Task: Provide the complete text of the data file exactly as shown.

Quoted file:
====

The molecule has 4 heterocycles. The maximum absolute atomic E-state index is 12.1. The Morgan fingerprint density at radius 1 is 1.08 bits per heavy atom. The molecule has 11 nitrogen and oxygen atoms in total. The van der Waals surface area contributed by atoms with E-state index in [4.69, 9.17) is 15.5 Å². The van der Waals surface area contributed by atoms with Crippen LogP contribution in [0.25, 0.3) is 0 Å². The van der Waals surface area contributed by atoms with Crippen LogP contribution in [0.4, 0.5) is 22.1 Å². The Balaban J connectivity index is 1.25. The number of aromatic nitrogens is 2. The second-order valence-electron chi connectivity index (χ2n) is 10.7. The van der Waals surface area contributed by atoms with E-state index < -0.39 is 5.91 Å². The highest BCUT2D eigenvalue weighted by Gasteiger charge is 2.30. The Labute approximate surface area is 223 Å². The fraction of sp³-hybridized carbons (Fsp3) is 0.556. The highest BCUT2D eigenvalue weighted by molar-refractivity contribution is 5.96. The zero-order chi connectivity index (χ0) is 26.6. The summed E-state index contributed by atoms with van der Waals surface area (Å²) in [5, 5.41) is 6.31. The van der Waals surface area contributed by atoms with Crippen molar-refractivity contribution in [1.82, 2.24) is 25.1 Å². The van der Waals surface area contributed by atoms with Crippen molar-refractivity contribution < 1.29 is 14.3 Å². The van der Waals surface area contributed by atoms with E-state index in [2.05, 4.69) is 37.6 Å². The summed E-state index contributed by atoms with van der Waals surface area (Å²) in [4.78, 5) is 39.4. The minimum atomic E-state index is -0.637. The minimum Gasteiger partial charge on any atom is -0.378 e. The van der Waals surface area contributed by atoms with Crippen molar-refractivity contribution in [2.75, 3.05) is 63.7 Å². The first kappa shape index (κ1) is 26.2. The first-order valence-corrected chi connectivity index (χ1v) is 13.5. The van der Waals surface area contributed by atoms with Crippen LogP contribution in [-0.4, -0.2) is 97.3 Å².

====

The molecule has 4 heterocycles. The maximum absolute atomic E-state index is 12.1. The Morgan fingerprint density at radius 1 is 1.08 bits per heavy atom. The molecule has 11 nitrogen and oxygen atoms in total. The van der Waals surface area contributed by atoms with E-state index in [4.69, 9.17) is 15.5 Å². The van der Waals surface area contributed by atoms with Crippen LogP contribution in [0.25, 0.3) is 0 Å². The van der Waals surface area contributed by atoms with Crippen LogP contribution in [0.4, 0.5) is 22.1 Å². The Balaban J connectivity index is 1.25. The number of aromatic nitrogens is 2. The second-order valence-electron chi connectivity index (χ2n) is 10.7. The van der Waals surface area contributed by atoms with E-state index < -0.39 is 5.91 Å². The highest BCUT2D eigenvalue weighted by Gasteiger charge is 2.30. The Labute approximate surface area is 223 Å². The fraction of sp³-hybridized carbons (Fsp3) is 0.556. The highest BCUT2D eigenvalue weighted by molar-refractivity contribution is 5.96. The zero-order chi connectivity index (χ0) is 26.6. The summed E-state index contributed by atoms with van der Waals surface area (Å²) in [5, 5.41) is 6.31. The van der Waals surface area contributed by atoms with Crippen molar-refractivity contribution in [1.82, 2.24) is 25.1 Å². The van der Waals surface area contributed by atoms with Crippen molar-refractivity contribution < 1.29 is 14.3 Å². The van der Waals surface area contributed by atoms with E-state index in [2.05, 4.69) is 37.6 Å². The summed E-state index contributed by atoms with van der Waals surface area (Å²) in [4.78, 5) is 39.4. The minimum atomic E-state index is -0.637. The minimum Gasteiger partial charge on any atom is -0.378 e. The van der Waals surface area contributed by atoms with Crippen molar-refractivity contribution in [2.75, 3.05) is 63.7 Å². The first kappa shape index (κ1) is 26.2. The first-order valence-corrected chi connectivity index (χ1v) is 13.5. The van der Waals surface area contributed by atoms with Crippen LogP contribution in [-0.4, -0.2) is 97.3 Å².